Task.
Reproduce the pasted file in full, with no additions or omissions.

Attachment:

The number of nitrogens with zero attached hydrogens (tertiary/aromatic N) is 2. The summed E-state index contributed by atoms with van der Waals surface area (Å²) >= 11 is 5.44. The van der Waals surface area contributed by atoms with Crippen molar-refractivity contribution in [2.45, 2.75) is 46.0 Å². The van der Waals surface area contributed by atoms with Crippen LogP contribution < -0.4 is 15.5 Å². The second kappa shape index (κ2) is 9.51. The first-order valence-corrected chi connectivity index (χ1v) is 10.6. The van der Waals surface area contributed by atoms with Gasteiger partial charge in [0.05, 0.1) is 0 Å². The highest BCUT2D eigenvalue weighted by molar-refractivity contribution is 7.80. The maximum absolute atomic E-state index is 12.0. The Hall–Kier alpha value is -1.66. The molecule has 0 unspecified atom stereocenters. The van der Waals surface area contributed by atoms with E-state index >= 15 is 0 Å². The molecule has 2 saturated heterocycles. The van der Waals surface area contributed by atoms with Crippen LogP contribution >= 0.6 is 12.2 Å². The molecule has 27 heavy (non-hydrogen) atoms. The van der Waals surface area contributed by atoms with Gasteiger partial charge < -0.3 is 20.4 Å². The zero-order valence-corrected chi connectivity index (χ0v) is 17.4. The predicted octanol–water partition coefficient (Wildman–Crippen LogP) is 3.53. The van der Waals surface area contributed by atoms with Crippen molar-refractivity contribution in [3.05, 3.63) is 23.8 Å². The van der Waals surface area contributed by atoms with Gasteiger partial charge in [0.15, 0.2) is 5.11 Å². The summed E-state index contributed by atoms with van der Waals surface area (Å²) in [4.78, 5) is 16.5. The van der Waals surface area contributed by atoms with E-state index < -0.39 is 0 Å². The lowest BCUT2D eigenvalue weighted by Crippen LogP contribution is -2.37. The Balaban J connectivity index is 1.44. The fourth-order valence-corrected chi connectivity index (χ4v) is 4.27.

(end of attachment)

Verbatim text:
The number of nitrogens with zero attached hydrogens (tertiary/aromatic N) is 2. The summed E-state index contributed by atoms with van der Waals surface area (Å²) >= 11 is 5.44. The van der Waals surface area contributed by atoms with Crippen molar-refractivity contribution in [2.45, 2.75) is 46.0 Å². The van der Waals surface area contributed by atoms with Crippen LogP contribution < -0.4 is 15.5 Å². The second kappa shape index (κ2) is 9.51. The first-order valence-corrected chi connectivity index (χ1v) is 10.6. The van der Waals surface area contributed by atoms with Gasteiger partial charge in [0.05, 0.1) is 0 Å². The highest BCUT2D eigenvalue weighted by molar-refractivity contribution is 7.80. The maximum absolute atomic E-state index is 12.0. The Hall–Kier alpha value is -1.66. The molecule has 0 unspecified atom stereocenters. The van der Waals surface area contributed by atoms with E-state index >= 15 is 0 Å². The molecule has 2 saturated heterocycles. The van der Waals surface area contributed by atoms with Crippen LogP contribution >= 0.6 is 12.2 Å². The molecule has 27 heavy (non-hydrogen) atoms. The van der Waals surface area contributed by atoms with Gasteiger partial charge < -0.3 is 20.4 Å². The zero-order valence-corrected chi connectivity index (χ0v) is 17.4. The predicted octanol–water partition coefficient (Wildman–Crippen LogP) is 3.53. The van der Waals surface area contributed by atoms with Crippen molar-refractivity contribution in [3.05, 3.63) is 23.8 Å². The van der Waals surface area contributed by atoms with Gasteiger partial charge in [0.15, 0.2) is 5.11 Å². The summed E-state index contributed by atoms with van der Waals surface area (Å²) in [4.78, 5) is 16.5. The van der Waals surface area contributed by atoms with E-state index < -0.39 is 0 Å². The lowest BCUT2D eigenvalue weighted by Crippen LogP contribution is -2.37. The Balaban J connectivity index is 1.44. The fourth-order valence-corrected chi connectivity index (χ4v) is 4.27.